On more than one occasion he took the opportunity to explain what he thought of Shachtman’s politics and program.
“Our old Mensheviks were real heroes in comparison with them,” he wrote of the Shachtmanites. After the split with the petty bourgeois opposition led by Burnham and Shachtman, Trotsky took particular pains to clarify his attitude toward these people. He wrote:
“Only the other day Shachtman referred to himself in the press as a ‘Trotskyist!’ If this be Trotskyism, then I, at least. am no Trotskyist ... Had conscious agents of the class enemy operated through Shachtman, they could not have advised him to do anything different from what he himself has perpetrated.”
No one can deny Shachtman the right to abandon Trotsky’s ideas, any more than ex-colleague Burnham could be denied the right to abandon the socialist movement, after he together with Shachtman split with American Trotskyism. The “right” of betrayal and renegacy has always been freely exercised by petty bourgeois intellectuals, particularly in periods of reaction. But then, they should not masquerade, like Shachtman, in the trappings of Trotskyism while propagating the polar opposite of the program of Trotskyism.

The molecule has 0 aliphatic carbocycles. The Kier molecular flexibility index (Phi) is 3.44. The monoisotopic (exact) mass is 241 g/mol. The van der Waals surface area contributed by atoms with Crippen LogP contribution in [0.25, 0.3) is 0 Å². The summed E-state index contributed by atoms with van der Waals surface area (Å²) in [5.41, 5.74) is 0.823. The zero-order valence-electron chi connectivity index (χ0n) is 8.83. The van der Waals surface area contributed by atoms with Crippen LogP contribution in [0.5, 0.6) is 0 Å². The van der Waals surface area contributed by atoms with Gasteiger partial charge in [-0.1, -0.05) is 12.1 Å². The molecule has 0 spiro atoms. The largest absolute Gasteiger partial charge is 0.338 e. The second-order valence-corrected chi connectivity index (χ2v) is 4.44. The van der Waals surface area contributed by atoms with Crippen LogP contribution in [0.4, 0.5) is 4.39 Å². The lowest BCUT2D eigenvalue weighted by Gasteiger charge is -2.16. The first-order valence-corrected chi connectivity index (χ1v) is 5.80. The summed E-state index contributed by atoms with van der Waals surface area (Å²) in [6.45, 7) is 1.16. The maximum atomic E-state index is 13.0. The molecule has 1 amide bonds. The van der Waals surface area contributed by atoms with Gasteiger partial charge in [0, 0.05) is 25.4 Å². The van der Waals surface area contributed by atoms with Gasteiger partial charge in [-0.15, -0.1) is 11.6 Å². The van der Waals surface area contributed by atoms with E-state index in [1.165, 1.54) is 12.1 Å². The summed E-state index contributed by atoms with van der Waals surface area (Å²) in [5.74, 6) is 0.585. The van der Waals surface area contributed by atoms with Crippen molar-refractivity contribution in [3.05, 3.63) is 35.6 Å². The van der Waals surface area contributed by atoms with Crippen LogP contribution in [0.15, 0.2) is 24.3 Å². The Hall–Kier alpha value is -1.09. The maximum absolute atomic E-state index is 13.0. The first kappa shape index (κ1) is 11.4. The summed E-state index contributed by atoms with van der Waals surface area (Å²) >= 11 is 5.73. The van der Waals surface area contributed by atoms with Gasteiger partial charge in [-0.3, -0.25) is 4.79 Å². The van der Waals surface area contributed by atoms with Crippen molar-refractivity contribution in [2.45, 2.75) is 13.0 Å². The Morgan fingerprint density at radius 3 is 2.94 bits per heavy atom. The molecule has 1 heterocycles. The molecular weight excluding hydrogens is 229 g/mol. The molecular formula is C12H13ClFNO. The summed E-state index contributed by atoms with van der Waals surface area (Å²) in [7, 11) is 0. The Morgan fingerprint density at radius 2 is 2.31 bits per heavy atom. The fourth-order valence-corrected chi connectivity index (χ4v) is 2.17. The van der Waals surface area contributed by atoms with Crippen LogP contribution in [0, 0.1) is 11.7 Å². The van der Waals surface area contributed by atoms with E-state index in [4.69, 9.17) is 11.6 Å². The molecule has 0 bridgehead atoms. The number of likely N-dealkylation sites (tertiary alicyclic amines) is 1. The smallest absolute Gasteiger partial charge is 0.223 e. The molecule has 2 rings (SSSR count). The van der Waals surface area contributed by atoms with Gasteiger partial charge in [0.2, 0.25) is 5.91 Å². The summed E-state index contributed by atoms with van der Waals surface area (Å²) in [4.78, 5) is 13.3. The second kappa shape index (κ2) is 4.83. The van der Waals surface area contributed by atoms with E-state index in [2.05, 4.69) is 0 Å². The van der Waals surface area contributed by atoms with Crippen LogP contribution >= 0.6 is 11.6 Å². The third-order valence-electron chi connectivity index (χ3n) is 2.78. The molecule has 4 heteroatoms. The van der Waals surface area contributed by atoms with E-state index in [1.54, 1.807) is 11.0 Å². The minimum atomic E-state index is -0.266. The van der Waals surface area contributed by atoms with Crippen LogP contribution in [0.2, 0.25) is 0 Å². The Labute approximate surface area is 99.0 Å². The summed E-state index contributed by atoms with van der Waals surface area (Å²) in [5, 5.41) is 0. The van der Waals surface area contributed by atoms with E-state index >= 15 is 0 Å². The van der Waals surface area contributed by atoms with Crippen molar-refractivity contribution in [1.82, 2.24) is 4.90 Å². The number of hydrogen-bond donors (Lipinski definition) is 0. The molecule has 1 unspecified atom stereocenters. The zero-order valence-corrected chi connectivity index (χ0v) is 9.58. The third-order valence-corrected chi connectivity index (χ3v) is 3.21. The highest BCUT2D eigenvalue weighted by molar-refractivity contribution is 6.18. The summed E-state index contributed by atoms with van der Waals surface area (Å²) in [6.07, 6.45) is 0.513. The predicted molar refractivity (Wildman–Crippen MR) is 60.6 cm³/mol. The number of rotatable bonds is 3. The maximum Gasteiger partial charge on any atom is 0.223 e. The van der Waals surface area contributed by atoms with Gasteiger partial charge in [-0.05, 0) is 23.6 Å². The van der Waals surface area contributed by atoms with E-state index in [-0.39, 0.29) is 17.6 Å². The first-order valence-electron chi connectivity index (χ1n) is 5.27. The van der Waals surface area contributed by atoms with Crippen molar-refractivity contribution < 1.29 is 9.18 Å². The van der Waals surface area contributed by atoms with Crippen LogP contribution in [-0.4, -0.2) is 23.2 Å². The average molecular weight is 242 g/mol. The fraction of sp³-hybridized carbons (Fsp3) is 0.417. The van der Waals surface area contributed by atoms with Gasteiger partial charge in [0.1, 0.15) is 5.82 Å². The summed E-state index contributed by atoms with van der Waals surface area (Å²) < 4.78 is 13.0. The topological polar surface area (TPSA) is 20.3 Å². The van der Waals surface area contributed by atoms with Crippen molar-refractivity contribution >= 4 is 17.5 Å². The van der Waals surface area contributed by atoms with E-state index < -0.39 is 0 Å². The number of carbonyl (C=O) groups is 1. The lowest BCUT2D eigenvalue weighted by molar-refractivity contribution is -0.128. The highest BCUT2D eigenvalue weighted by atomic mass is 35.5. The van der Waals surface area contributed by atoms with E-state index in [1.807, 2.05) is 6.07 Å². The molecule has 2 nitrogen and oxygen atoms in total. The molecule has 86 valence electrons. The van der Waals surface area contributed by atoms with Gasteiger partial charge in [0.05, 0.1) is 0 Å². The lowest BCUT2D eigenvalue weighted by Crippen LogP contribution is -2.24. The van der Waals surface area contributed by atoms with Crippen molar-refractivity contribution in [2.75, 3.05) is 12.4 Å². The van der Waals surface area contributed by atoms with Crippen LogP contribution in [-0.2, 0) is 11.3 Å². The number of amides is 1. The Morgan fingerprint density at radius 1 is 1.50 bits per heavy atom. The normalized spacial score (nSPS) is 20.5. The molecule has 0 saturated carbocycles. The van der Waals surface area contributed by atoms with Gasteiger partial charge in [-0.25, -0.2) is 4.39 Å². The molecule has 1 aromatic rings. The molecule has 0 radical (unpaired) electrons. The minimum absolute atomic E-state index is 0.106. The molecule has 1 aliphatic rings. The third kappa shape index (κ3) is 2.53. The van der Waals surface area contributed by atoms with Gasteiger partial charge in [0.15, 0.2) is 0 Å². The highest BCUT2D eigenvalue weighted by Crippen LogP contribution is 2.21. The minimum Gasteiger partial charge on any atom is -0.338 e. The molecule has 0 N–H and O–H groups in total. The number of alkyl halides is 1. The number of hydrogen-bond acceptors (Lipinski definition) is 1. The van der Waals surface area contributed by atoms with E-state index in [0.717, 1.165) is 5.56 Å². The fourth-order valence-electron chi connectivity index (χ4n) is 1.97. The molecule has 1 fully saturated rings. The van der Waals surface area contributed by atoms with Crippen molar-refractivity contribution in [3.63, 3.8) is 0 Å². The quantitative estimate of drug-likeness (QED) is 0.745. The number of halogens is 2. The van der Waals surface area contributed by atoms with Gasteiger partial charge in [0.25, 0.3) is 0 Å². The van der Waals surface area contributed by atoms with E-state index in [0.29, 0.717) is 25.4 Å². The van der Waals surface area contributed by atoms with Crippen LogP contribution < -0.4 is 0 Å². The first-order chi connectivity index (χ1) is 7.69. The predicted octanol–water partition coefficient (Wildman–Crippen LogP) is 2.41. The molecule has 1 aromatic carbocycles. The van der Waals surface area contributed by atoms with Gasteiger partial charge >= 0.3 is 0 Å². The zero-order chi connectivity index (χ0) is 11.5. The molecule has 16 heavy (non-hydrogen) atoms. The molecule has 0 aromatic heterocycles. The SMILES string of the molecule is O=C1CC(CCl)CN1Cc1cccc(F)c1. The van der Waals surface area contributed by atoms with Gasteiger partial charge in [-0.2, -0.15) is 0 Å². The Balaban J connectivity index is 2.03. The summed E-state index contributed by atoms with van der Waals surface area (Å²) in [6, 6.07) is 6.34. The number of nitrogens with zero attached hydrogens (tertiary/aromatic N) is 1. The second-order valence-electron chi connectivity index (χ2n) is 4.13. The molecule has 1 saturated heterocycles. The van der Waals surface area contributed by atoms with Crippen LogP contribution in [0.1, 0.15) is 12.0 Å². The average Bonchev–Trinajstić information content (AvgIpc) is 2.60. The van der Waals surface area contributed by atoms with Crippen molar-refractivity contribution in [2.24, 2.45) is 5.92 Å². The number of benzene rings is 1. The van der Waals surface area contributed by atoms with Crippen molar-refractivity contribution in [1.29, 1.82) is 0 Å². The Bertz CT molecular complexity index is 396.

Lenin pointed out that the enemies and opponents of the great Marxist teachers have invariably sought after their death to “emasculate and vulgarise the real essence of their revolutionary theories and to blunt their revolutionary edge.” Shachtman is merely another recruit to this legion of emasculators, vulgarisers and falsifiers.
With typical impudence, Shachtman pretends that Trotsky’s class analysis of the Soviet Union as a degenerated workers’ state “is not even a decisively important part” of Trotskyism. This is like saying that a man could function without a heart.
In addition, Shachtman states:
“Our criticism of Trotsky’s later theory of the ‘workers’ state’ introduces into it an indispensable correction. Far from ‘demolishing’ Trotskyism, it eliminates from it a distorting element of contradiction and restores its essential harmony and continuity.” (Op. cit., p.344.)
Every word here is false. The truth is that Trotsky devoted the main energies of the last period of his life to analysing the various stages of the development of the Soviet Union.
His study of the degeneration of the Stalin regime ranks among his greatest theoretical contributions to Marxist thought. Even a conscientious opponent will admit that it is an integral part of Trotsky’s theory of the permanent revolution and of the Trotskyist program. He affirmed and reaffirmed this literally in scores of articles and books. Thus, in the programmatic document The Soviet Union and the Fourth International it is flatly stated: